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What you need to know as the City’s 2024 budget discussions begin

Published on

Cathy Dobson

Sarnia’s proposed budget for 2024 includes considerable infrastructure investment, funding for an additional 7.5 full-time equivalent positions, as well as an 8.18% spending increase.

If council doesn’t make any changes, taxpayers will pay $76 more on every $100,000 of residential assessment next year. Water and sewer rates are set to rise about 7%.

The draft reflects a $181.8 million budget that would increase taxes another 9.7% on top of the 8.18% if it weren’t for city staff suggesting several ways to mitigate that huge hike.  Most notably, $3.9 million is being used from reserves and another $1.4 million isn’t going into the capital infrastructure reserve. 

The 2023 operating budget is expected to have a $900,000 surplus, which is also being used to keep taxes lower in 2024.

The draft budget contains capital investments of $51.5 million, which City Treasurer Jane Qi and  David Stockdale, General Manager of Corporate Services, say reflects the cost of replacing aging infrastructure and funding new development requirements.

Bigger proposed capital expenditures include:

 • About $5.2 million on city facilities and recreation spaces including arena improvements, playground equipment replacement, and park improvements

 • $3.75 million in road resurfacing
 • $2.5 million in shoreline protection
 • $1 million in active transportation infrastructure
 • $2.7 million in transit fleet replacement
 • $2.5 million in zero-emission transit fleet upgrades
 • About $1.2 million for flood mitigation
 • About $8.7 million in combined sewer separation to protect the water system against extreme weather events and
 • About $2.6 million in watermain replacement, in addition to $4.6 million in ICIP-funded Vidal Street watermain replacement.

Despite proposing to spend $51.5 million for capital projects, city staff report that a staggering  $52,666,667 in capital requests are unfunded in the draft budget. For instance, there’s no money budgeted for waterfront masterplan projects, for a multi-use recreational facility, or the Bright’s Grove library upgrade.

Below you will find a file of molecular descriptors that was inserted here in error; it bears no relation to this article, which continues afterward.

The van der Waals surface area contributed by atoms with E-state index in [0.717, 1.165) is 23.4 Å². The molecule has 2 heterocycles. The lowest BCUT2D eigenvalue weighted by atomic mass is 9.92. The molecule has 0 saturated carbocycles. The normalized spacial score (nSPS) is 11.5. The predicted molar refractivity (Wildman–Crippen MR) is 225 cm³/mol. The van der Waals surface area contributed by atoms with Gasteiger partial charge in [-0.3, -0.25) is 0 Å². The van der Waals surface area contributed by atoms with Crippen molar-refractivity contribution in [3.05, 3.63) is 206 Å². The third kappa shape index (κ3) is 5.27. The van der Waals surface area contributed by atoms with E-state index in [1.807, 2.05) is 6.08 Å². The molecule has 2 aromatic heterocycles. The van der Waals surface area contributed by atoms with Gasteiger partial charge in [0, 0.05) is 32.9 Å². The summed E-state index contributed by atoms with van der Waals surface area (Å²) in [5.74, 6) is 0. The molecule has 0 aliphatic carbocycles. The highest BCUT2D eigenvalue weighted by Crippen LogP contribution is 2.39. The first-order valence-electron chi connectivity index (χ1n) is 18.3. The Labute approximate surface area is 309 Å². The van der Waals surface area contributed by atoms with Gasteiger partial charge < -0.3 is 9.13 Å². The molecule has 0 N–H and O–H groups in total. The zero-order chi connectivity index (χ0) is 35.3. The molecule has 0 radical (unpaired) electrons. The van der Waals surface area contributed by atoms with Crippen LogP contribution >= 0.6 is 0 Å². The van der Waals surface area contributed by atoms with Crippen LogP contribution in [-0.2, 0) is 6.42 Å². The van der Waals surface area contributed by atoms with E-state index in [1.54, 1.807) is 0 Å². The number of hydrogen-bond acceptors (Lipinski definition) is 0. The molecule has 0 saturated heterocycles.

Citizens who want to encourage council to reconsider unfunded projects include four speakers who will be at city council’s meeting on Monday.

They include Brian Clarke advocating for a green energy recreation/wellness centre; Mark Moran advocating for the Bright’s Grove library expansion and community hub; Robert Dickieson proposing traffic calming on Vidal and Brock streets; and Sarah Jackson asking for a Neighbourhood Connects grant for Mitton Village.

The city has taken an aggressive stance on paying off debt since it hit a high of $95.5 million in 2003. By the end of this year, Sarnia’s debt is projected to be down to $1.9 million. The city’s debt capacity is $246.7 million, prompting some politicians to say it’s time to take on debt in order to fund the enormous list of unfunded capital projects. 

However, others point out that money saved by not having to pay interest on a debt is money the city has to spend on other priorities.

Monday’s council meeting where grant requests and budget input will be heard begins at 1 p.m.

City council is scheduled for a budget debate on Dec. 5.  

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